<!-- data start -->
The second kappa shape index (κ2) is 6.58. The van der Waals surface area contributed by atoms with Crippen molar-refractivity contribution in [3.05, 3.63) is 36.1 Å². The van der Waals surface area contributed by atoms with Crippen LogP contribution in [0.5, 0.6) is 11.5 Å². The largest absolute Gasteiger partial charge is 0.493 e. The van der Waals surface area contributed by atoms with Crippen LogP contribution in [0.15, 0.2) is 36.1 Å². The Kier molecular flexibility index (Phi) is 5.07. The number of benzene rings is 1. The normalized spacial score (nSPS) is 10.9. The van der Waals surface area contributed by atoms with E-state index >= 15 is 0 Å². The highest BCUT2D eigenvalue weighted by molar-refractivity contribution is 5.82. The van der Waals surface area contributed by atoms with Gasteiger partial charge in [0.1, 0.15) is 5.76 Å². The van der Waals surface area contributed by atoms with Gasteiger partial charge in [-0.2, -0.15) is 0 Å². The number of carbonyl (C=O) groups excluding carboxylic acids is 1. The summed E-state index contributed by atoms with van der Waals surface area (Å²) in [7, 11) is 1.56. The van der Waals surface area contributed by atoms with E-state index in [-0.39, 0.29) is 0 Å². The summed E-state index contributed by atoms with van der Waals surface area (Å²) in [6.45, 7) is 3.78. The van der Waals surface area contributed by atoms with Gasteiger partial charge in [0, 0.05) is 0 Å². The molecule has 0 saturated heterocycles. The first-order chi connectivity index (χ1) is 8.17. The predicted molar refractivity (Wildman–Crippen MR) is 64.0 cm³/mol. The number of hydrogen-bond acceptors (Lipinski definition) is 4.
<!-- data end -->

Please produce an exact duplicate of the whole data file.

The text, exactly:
The second kappa shape index (κ2) is 6.58. The van der Waals surface area contributed by atoms with Crippen molar-refractivity contribution in [3.05, 3.63) is 36.1 Å². The van der Waals surface area contributed by atoms with Crippen LogP contribution in [0.5, 0.6) is 11.5 Å². The largest absolute Gasteiger partial charge is 0.493 e. The van der Waals surface area contributed by atoms with Crippen LogP contribution in [0.15, 0.2) is 36.1 Å². The Kier molecular flexibility index (Phi) is 5.07. The number of benzene rings is 1. The normalized spacial score (nSPS) is 10.9. The van der Waals surface area contributed by atoms with E-state index >= 15 is 0 Å². The highest BCUT2D eigenvalue weighted by molar-refractivity contribution is 5.82. The van der Waals surface area contributed by atoms with Gasteiger partial charge in [0.1, 0.15) is 5.76 Å². The van der Waals surface area contributed by atoms with Gasteiger partial charge in [-0.2, -0.15) is 0 Å². The number of carbonyl (C=O) groups excluding carboxylic acids is 1. The summed E-state index contributed by atoms with van der Waals surface area (Å²) in [7, 11) is 1.56. The van der Waals surface area contributed by atoms with E-state index in [-0.39, 0.29) is 0 Å². The summed E-state index contributed by atoms with van der Waals surface area (Å²) in [6.45, 7) is 3.78. The van der Waals surface area contributed by atoms with Gasteiger partial charge in [0, 0.05) is 0 Å². The molecule has 0 saturated heterocycles. The first-order chi connectivity index (χ1) is 8.17. The predicted molar refractivity (Wildman–Crippen MR) is 64.0 cm³/mol. The number of hydrogen-bond acceptors (Lipinski definition) is 4.